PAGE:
Physician Lifestyle, Retirement

Key steps to a successful medical practice exit strategy

April 01, 2014

Transitioning out of your medical practice can be as challenging as starting it once was. To ensure the smoothest possible transition, consider starting your exit planning three to five years in advance. Here are three suggested pre-exit steps for you to consider.

1. Assemble a transition team

Your practice transition team will help you define and develop your strategy, keeping you focused on long-term goals and disciplined choices that support your plan. The ideal team includes:

  • A Certified Public Accountant: To help you determine whether you have a healthy practice to sell – or what you have to do to get it there – while advising on tax and accounting implications of various options.
  • A Financial Planner: To help ensure that your retirement goals, investment plan and exit strategy are well aligned.
  • An Attorney: To negotiate and draft contracts and sale documents, and provide estate planning and will preparation.
  • You might also want to hire a professional Practice Appraiser, as described in step 3.

2. Choose your transition model

  • An outright sale entails selling your practice and all related assets, including patient files, equipment, inventory, building and land. This approach allows you to immediately eliminate investment risk associated with the practice, instead redirecting all business assets to retirement funding.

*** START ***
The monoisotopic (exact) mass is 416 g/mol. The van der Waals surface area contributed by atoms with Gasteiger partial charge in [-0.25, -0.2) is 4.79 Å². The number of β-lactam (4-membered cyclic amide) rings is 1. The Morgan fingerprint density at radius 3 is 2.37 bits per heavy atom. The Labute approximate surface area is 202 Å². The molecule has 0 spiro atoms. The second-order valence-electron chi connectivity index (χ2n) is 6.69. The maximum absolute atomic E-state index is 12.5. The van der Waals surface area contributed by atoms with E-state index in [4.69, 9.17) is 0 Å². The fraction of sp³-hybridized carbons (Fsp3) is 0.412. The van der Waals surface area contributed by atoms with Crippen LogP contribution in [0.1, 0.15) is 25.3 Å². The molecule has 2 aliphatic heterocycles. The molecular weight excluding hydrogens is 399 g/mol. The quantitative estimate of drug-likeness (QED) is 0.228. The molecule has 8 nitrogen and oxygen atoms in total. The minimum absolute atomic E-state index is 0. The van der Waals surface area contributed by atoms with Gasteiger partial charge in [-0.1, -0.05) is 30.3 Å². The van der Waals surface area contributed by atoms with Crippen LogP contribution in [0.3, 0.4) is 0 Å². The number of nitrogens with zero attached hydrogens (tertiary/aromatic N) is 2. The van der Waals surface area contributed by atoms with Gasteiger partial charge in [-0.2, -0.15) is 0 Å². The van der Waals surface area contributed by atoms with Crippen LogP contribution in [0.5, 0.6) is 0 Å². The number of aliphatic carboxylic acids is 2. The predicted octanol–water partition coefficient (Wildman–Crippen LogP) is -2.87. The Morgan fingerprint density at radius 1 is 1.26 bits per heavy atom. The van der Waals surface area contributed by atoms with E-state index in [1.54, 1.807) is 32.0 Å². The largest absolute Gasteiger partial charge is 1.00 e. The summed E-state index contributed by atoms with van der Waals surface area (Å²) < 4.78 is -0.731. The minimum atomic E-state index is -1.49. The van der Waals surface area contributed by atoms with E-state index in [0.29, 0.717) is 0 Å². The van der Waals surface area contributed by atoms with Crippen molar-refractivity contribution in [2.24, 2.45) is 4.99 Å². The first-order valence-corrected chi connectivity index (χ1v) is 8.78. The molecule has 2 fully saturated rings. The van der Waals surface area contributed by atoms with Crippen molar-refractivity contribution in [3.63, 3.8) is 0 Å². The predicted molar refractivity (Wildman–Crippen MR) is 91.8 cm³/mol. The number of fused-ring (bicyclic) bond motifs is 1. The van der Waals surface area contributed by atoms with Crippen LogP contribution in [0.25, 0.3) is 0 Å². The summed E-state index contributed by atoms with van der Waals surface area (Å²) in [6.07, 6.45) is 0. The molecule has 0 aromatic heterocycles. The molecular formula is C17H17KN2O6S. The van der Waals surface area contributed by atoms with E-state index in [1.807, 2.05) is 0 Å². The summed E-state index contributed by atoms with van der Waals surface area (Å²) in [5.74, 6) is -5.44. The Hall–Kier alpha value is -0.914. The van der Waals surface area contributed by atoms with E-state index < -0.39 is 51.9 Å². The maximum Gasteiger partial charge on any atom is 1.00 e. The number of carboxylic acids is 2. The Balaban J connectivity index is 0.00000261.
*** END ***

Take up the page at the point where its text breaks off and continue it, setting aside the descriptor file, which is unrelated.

• A partial sale means selling the practice assets only, while retaining ownership of hard assets such as the building, land and leasehold. This model positions you to generate ongoing income from the hard assets.
  • The associate buy-in allows a practice associate or co-owner to buy your interest in the practice. This approach can facilitate a smooth transition for the practice, patients and staff, but must be documented by a written legal agreement to avoid misunderstandings and non-compliance.

3. Position your practice for optimal sale

To command the highest sale price, your practice must be well-managed and efficient. You will need to show that you have a proven track record of stable revenue, are well equipped with current technology and have a staff that understands the importance of patient management. Your office should also be well-located, well-maintained and attractive.

Keep in mind that many buyers look for practices that allow them to immediately step in and generate cash flow. Practices that do not meet this standard may receive a lower valuation and sale price or find it more difficult to attract a buyer. Consider hiring a professional Practice Appraiser well in advance to give yourself time to bring your practice up to par.

Adapted with permission from an article by Laurie Houghton, Practice Management Advisor, Wells Fargo 
Practice Financing

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